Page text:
It is well-established that pre-existing neuropathy of various etiologies is a risk factor for subsequent development of neuropathic pain . In this context, tumor-induced neuropathy may have major implications for CIPN. Oxaliplatin treatment is still a cornerstone of colon cancer therapy and is well described to cause CIPN (in 90% of patients). However, a subset of patients (about 40%) develop chronic, intractable CIPN symptoms (such as mechanical allodynia or cold hypersensitivity) . The risk factors leading to this detrimental chronic condition are still not understood. However, based on our observations, tumor induced inflammation may represent a crucial risk factor in chronic CIPN development, which should be further investigated in the future.
In order to further confirm our observations on peripheral neuronal dysfunction, and to increase the generalizability of our findings, we employed the same model on a different genetic background, engrafting CT26 cells into BALB/c mice. Without significant alterations in behavior, the CT26 model showed a similar decrease in IENF density, as well as indicators of mitochondrial dysfunction in DRG neurons (at the same time point as in the MC38 model – 3 weeks after engraftment, Fig. 8). The proteome profiler arrays of serum 3 weeks after engraftment depicted a similarly robust systemic inflammation, with substantial overlap with the MC38 model (i.e. chemokines), as described above (Fig. 10).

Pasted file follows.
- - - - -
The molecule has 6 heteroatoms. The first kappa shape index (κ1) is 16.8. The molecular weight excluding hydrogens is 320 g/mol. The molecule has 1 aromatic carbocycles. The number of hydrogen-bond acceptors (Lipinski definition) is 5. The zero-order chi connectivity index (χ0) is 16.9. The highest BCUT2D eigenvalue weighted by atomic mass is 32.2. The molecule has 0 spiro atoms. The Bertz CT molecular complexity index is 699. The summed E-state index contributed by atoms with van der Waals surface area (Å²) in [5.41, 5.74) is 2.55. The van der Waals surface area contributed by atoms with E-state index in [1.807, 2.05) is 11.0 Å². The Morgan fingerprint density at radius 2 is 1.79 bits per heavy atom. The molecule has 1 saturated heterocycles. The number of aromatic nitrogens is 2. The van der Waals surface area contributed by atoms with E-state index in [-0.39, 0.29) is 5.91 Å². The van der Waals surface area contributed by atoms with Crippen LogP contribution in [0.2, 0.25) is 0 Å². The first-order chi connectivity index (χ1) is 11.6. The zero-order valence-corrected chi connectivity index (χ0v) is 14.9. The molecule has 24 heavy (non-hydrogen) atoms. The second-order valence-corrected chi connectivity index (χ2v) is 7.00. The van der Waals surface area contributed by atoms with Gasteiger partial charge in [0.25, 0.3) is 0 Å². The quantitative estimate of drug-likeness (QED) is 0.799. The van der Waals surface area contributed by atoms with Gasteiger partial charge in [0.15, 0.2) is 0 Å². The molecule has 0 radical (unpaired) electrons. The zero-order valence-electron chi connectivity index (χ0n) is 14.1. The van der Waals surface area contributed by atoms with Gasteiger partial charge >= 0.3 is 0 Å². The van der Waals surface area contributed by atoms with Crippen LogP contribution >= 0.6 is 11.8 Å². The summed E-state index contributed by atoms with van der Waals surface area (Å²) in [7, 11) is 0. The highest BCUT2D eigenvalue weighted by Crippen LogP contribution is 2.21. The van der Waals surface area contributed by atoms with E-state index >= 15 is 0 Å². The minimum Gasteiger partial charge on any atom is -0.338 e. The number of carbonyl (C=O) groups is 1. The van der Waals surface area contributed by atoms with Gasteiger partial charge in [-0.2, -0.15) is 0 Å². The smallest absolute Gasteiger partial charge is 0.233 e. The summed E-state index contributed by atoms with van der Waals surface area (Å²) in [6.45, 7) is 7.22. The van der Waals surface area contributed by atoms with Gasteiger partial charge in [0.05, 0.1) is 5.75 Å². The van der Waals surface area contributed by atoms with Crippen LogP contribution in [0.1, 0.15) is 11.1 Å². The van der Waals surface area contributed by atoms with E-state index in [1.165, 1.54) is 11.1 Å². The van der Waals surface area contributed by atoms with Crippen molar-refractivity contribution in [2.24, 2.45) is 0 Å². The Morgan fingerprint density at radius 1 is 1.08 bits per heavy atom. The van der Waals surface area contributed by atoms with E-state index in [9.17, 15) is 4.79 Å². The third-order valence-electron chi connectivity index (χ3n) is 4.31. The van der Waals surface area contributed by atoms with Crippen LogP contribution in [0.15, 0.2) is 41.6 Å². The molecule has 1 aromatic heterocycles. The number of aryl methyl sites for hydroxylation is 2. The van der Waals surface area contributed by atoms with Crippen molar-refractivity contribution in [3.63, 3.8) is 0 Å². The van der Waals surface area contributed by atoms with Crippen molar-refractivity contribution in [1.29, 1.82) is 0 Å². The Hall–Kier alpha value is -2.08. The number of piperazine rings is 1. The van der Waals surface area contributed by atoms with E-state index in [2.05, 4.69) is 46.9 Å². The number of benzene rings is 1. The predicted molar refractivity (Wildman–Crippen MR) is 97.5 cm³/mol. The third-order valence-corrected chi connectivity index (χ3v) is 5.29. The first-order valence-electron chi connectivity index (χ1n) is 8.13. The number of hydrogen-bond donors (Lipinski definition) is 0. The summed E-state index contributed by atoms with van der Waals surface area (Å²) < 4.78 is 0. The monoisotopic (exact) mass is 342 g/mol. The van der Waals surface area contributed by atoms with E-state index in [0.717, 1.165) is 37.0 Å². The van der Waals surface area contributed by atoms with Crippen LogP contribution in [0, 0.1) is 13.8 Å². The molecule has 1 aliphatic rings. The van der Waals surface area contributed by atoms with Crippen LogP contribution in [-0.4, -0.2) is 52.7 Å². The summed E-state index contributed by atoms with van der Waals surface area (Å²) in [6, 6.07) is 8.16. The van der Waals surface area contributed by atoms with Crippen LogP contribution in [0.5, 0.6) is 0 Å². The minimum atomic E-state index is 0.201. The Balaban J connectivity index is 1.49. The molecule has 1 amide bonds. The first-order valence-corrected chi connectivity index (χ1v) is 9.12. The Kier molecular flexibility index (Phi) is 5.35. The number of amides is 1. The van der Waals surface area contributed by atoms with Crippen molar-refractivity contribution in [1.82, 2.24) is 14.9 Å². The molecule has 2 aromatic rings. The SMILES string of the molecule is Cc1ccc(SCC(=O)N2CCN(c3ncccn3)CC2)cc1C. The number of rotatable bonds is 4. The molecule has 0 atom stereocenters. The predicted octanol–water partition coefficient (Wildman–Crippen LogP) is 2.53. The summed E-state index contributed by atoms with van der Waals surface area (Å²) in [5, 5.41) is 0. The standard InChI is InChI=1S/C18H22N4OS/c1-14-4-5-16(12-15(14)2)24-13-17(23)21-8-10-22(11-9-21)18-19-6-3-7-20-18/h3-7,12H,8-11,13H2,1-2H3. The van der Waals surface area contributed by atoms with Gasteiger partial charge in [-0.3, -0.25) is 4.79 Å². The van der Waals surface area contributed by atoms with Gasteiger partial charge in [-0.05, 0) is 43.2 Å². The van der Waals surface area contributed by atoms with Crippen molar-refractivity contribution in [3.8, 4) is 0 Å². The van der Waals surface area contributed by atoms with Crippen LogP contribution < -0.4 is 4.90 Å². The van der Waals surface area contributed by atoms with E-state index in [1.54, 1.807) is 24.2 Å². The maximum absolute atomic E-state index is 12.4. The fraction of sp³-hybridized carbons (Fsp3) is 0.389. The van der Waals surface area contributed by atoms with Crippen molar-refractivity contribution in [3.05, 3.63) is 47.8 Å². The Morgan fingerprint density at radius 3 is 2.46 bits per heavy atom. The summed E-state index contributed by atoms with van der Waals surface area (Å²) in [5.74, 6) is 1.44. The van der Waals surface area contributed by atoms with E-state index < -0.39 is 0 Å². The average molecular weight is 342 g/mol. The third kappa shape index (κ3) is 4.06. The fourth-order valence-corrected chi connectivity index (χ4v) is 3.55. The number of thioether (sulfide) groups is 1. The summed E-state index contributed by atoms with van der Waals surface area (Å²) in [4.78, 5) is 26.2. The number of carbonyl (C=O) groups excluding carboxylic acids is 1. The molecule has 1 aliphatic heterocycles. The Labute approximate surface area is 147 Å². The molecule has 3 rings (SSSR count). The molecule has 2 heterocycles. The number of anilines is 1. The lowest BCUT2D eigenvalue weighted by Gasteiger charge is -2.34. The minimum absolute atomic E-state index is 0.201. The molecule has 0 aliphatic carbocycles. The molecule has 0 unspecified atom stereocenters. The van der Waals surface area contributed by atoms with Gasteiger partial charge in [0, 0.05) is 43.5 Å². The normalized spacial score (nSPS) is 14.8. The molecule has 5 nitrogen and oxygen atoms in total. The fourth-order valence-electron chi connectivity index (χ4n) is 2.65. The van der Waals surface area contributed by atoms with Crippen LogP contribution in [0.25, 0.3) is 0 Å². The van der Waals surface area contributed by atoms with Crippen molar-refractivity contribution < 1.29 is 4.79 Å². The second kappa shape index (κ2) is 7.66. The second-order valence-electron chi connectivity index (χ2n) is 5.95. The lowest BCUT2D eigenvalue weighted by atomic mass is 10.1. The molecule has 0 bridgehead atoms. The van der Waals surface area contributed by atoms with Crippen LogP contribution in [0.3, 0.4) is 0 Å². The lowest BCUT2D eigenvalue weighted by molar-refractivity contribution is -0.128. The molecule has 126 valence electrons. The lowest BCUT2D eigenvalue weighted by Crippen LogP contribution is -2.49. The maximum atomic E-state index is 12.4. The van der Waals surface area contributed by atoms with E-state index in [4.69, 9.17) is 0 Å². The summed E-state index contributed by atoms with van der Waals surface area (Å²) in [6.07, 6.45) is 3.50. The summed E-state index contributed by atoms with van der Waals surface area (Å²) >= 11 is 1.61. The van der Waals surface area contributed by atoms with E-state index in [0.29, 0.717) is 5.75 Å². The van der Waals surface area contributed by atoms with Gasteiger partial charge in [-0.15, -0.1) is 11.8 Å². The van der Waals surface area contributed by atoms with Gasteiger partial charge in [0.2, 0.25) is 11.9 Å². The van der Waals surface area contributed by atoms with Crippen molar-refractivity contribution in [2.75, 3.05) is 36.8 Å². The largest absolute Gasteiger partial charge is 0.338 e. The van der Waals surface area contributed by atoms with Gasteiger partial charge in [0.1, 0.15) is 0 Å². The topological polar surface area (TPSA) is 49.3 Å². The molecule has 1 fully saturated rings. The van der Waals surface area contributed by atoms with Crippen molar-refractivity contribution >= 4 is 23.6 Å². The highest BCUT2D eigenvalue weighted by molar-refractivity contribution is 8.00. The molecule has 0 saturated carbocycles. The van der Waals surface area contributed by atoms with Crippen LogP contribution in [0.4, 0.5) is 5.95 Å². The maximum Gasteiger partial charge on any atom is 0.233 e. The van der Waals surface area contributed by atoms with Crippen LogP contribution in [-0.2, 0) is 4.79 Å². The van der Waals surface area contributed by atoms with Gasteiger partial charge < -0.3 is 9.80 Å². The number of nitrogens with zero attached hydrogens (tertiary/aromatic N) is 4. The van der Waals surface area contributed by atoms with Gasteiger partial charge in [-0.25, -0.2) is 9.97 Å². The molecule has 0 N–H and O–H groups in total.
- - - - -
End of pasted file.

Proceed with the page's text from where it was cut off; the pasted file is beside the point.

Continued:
Taken together, our study depicts colon cancer-induced peripheral neurological dysfunction in a preclinical setting (by the application of orthotopic colon cancer models), as indicated by: IENF density decrease in the skin of fore and hind paws; mitochondrial dysfunction of lumbar DRG neurons and reduced resting [Ca2 + i] in DRG neurons. The observed neurological dysfunction was not accompanied by behavioral changes, or any significant changes in the investigated parameters of animal well-being. Additionally, tumor development led to robust systemic inflammatory changes. The chemokines, CCL2, CXCL1, CXCL2, CXCL10 were shown to be increased across both tumor models. CXCL10 expression was also increased in the DRGs of MC38-inoculated mice.
It remains to be seen if the pro-inflammatory and hypercoagulable state associated with other cancer types elicits similar neuronal dysfunction, but subclinical peripheral neuropathy is also known to occur in patients with lung cancer or multiple myeloma [15, 92], suggesting this phenomenon may extend beyond colorectal cancer. Our observations indicate that the tumor induced systemic changes include peripheral neuronal dysfunction, without any pharmacological or other intervention. The increased mediators might be crucial in the induction of chronic, intractable CIPN, developing in a subset of colon cancer patients. This and the exact mechanism by which colon tumor induces systemic, peripheral neuronal dysfunction in mice warrants further investigation in future studies.